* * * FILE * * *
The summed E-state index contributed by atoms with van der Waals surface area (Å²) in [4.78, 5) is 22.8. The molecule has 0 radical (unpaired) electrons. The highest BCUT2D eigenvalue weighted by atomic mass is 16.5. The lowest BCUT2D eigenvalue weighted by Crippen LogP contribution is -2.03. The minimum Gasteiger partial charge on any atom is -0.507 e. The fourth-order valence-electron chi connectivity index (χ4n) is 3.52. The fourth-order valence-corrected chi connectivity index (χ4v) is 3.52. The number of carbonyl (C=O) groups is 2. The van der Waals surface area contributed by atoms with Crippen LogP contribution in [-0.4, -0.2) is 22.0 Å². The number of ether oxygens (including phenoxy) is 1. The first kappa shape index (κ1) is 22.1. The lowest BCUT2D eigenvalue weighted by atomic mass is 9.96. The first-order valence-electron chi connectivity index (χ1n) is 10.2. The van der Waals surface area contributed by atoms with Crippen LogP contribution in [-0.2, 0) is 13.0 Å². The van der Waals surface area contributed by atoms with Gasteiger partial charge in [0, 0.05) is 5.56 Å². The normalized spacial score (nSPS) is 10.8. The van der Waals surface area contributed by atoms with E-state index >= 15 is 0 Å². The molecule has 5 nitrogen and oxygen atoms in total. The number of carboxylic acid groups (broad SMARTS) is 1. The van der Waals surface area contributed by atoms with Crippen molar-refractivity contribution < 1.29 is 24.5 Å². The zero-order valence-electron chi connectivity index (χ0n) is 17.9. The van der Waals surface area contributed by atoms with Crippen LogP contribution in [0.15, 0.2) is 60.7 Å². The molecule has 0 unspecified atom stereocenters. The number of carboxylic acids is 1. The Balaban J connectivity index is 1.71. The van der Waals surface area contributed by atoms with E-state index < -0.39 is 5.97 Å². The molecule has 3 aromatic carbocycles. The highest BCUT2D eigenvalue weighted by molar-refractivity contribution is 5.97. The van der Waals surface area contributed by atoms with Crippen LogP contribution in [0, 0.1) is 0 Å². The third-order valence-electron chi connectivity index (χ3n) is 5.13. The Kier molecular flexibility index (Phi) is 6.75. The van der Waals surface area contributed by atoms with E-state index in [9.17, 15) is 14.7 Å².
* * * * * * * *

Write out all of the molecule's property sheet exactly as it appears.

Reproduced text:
The summed E-state index contributed by atoms with van der Waals surface area (Å²) in [4.78, 5) is 22.8. The molecule has 0 radical (unpaired) electrons. The highest BCUT2D eigenvalue weighted by atomic mass is 16.5. The lowest BCUT2D eigenvalue weighted by Crippen LogP contribution is -2.03. The minimum Gasteiger partial charge on any atom is -0.507 e. The fourth-order valence-electron chi connectivity index (χ4n) is 3.52. The fourth-order valence-corrected chi connectivity index (χ4v) is 3.52. The number of carbonyl (C=O) groups is 2. The van der Waals surface area contributed by atoms with Crippen LogP contribution in [-0.4, -0.2) is 22.0 Å². The number of ether oxygens (including phenoxy) is 1. The first kappa shape index (κ1) is 22.1. The lowest BCUT2D eigenvalue weighted by atomic mass is 9.96. The first-order valence-electron chi connectivity index (χ1n) is 10.2. The van der Waals surface area contributed by atoms with Crippen LogP contribution in [-0.2, 0) is 13.0 Å². The van der Waals surface area contributed by atoms with Gasteiger partial charge in [0, 0.05) is 5.56 Å². The normalized spacial score (nSPS) is 10.8. The van der Waals surface area contributed by atoms with E-state index >= 15 is 0 Å². The molecule has 5 nitrogen and oxygen atoms in total. The number of carboxylic acid groups (broad SMARTS) is 1. The van der Waals surface area contributed by atoms with Crippen molar-refractivity contribution < 1.29 is 24.5 Å². The zero-order valence-electron chi connectivity index (χ0n) is 17.9. The van der Waals surface area contributed by atoms with Crippen LogP contribution in [0.15, 0.2) is 60.7 Å². The molecule has 0 unspecified atom stereocenters. The number of carboxylic acids is 1. The Balaban J connectivity index is 1.71. The van der Waals surface area contributed by atoms with E-state index < -0.39 is 5.97 Å². The molecule has 3 aromatic carbocycles. The highest BCUT2D eigenvalue weighted by molar-refractivity contribution is 5.97. The van der Waals surface area contributed by atoms with Crippen LogP contribution in [0, 0.1) is 0 Å². The third-order valence-electron chi connectivity index (χ3n) is 5.13. The Kier molecular flexibility index (Phi) is 6.75. The van der Waals surface area contributed by atoms with E-state index in [9.17, 15) is 14.7 Å².